Kevin Kelly, a biologist, said he felt the earthquake on Machias Seal Island in the Bay of Fundy. ((Jacques Poitras/CBC))

A 3.2 magnitude earthquake was recorded in the Bay of Fundy on Sunday afternoon.

Scientists say the epicentre was offshore, close to Grand Manan Island in New Brunswick and about 90 kilometres northwest of Yarmouth, N.S.

A team of research biologists working on New Brunswick's Machias Seal Island, a bird sanctuary in the Gulf of Maine, said they experienced the tremor, which struck around 3:30 p.m.

"We all heard it as much as felt it," said Kevin Kelly.

"At first we thought it was a low-flying plane or the generator starting up. But it didn't sound right for anything that we're used to, so we all sort of looked at each other and said, 'Did you hear that? Did you feel that?'"

Kelly said nothing was damaged during the brief quake. "It was kind of anticlimactic, but I think all of us were like, 'Wow, that was the first one we've ever actually felt.'"     

Earthquakes typically occur where the edges of tectonic plates clash, as they do beneath the Bay of Fundy.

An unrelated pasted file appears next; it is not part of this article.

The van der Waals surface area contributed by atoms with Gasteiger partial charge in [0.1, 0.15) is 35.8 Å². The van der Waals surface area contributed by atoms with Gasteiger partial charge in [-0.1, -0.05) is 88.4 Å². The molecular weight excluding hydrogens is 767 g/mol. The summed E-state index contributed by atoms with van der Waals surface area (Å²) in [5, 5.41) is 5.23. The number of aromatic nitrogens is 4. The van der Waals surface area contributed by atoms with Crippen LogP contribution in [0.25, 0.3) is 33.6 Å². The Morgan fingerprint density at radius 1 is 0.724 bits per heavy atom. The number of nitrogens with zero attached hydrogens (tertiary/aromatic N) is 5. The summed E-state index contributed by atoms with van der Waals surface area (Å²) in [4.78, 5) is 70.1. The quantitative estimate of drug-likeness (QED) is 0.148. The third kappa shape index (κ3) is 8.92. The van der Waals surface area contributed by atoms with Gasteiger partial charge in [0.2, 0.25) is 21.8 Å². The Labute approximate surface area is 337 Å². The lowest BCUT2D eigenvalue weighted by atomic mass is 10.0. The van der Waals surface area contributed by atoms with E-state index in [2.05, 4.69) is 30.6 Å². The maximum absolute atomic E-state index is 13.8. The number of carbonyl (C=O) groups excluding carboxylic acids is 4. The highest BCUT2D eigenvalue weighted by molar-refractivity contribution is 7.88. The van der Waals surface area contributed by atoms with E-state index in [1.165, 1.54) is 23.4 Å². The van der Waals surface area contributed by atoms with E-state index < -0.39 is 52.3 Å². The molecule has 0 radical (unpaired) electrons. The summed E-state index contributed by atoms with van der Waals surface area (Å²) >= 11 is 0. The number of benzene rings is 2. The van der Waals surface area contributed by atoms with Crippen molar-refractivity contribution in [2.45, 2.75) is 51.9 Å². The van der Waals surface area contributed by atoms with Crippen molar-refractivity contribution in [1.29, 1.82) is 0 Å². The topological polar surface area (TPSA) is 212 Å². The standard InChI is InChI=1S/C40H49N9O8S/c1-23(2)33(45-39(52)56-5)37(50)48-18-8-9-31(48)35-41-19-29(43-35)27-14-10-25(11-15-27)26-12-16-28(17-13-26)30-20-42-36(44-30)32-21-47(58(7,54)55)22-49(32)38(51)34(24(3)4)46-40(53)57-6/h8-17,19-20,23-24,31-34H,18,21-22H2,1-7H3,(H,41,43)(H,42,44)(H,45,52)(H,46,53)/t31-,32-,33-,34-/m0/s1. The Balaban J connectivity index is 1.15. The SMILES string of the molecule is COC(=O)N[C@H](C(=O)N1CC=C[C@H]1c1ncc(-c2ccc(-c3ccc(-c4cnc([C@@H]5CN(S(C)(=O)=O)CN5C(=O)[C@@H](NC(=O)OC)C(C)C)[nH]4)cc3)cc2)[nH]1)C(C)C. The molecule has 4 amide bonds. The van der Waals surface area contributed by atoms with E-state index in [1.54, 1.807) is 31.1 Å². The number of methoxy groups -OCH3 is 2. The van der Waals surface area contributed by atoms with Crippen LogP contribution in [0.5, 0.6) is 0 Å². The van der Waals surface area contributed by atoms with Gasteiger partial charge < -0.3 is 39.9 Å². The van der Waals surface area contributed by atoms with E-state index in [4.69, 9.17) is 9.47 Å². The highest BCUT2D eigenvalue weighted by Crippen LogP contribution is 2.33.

"Stress does build up within a plate and has to be relieved. It's relieved in the means of an earthquake. The earthquakes tend to occur at the weakest point," said Janet Drysdale, a seismologist with the Canadian Geographic survey.

This small quake is one of many that have occurred in the area in recent decades. Scientists say they are important predictors for potentially more powerful quakes in the future.

"Generally earthquakes that occur under the sea have the potential to create tsunamis," Drysdale said, "but in the case of these small earthquakes there is no instance of that."

Drysdale said there have been about 60 earthquakes in the area since 1990. Sunday's was one of the largest.